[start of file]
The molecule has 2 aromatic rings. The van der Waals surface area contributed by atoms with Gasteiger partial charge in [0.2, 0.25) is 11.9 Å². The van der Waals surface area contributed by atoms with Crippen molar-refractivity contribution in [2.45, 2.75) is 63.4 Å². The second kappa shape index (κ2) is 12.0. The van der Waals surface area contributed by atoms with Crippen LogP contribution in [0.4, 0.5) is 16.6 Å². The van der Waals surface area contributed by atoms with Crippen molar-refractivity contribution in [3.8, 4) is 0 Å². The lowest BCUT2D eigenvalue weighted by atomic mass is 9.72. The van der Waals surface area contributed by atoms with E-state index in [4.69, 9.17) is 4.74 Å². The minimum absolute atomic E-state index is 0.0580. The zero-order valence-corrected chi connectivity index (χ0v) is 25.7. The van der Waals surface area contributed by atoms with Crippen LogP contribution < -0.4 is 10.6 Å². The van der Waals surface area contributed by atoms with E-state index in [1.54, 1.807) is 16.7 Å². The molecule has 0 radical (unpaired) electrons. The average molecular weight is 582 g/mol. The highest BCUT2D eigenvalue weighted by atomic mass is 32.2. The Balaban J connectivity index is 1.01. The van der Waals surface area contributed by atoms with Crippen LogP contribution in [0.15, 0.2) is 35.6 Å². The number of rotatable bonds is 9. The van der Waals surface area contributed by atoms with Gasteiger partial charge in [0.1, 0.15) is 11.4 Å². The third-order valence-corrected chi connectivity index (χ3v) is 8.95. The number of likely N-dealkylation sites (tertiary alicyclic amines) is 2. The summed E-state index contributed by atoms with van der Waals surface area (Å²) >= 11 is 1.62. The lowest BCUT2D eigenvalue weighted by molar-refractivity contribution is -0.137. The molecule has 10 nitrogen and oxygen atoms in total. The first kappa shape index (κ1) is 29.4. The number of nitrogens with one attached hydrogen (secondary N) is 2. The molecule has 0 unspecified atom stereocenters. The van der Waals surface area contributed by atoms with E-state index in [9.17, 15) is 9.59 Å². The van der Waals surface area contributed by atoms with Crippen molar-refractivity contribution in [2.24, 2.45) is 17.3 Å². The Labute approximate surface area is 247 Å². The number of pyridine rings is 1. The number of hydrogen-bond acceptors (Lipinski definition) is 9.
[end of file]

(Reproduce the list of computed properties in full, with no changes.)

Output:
The molecule has 2 aromatic rings. The van der Waals surface area contributed by atoms with Gasteiger partial charge in [0.2, 0.25) is 11.9 Å². The van der Waals surface area contributed by atoms with Crippen molar-refractivity contribution in [2.45, 2.75) is 63.4 Å². The second kappa shape index (κ2) is 12.0. The van der Waals surface area contributed by atoms with Crippen LogP contribution in [0.4, 0.5) is 16.6 Å². The van der Waals surface area contributed by atoms with Crippen molar-refractivity contribution in [3.8, 4) is 0 Å². The lowest BCUT2D eigenvalue weighted by atomic mass is 9.72. The van der Waals surface area contributed by atoms with E-state index in [4.69, 9.17) is 4.74 Å². The minimum absolute atomic E-state index is 0.0580. The zero-order valence-corrected chi connectivity index (χ0v) is 25.7. The van der Waals surface area contributed by atoms with Crippen LogP contribution < -0.4 is 10.6 Å². The van der Waals surface area contributed by atoms with E-state index in [1.54, 1.807) is 16.7 Å². The molecule has 0 radical (unpaired) electrons. The average molecular weight is 582 g/mol. The highest BCUT2D eigenvalue weighted by atomic mass is 32.2. The Balaban J connectivity index is 1.01. The van der Waals surface area contributed by atoms with Crippen LogP contribution in [0.15, 0.2) is 35.6 Å². The number of rotatable bonds is 9. The van der Waals surface area contributed by atoms with Gasteiger partial charge in [0.1, 0.15) is 11.4 Å². The third-order valence-corrected chi connectivity index (χ3v) is 8.95. The number of likely N-dealkylation sites (tertiary alicyclic amines) is 2. The summed E-state index contributed by atoms with van der Waals surface area (Å²) >= 11 is 1.62. The lowest BCUT2D eigenvalue weighted by molar-refractivity contribution is -0.137. The molecule has 10 nitrogen and oxygen atoms in total. The first kappa shape index (κ1) is 29.4. The number of nitrogens with one attached hydrogen (secondary N) is 2. The molecule has 0 unspecified atom stereocenters. The van der Waals surface area contributed by atoms with E-state index in [9.17, 15) is 9.59 Å². The van der Waals surface area contributed by atoms with Crippen molar-refractivity contribution in [2.24, 2.45) is 17.3 Å². The Labute approximate surface area is 247 Å². The number of pyridine rings is 1. The number of hydrogen-bond acceptors (Lipinski definition) is 9.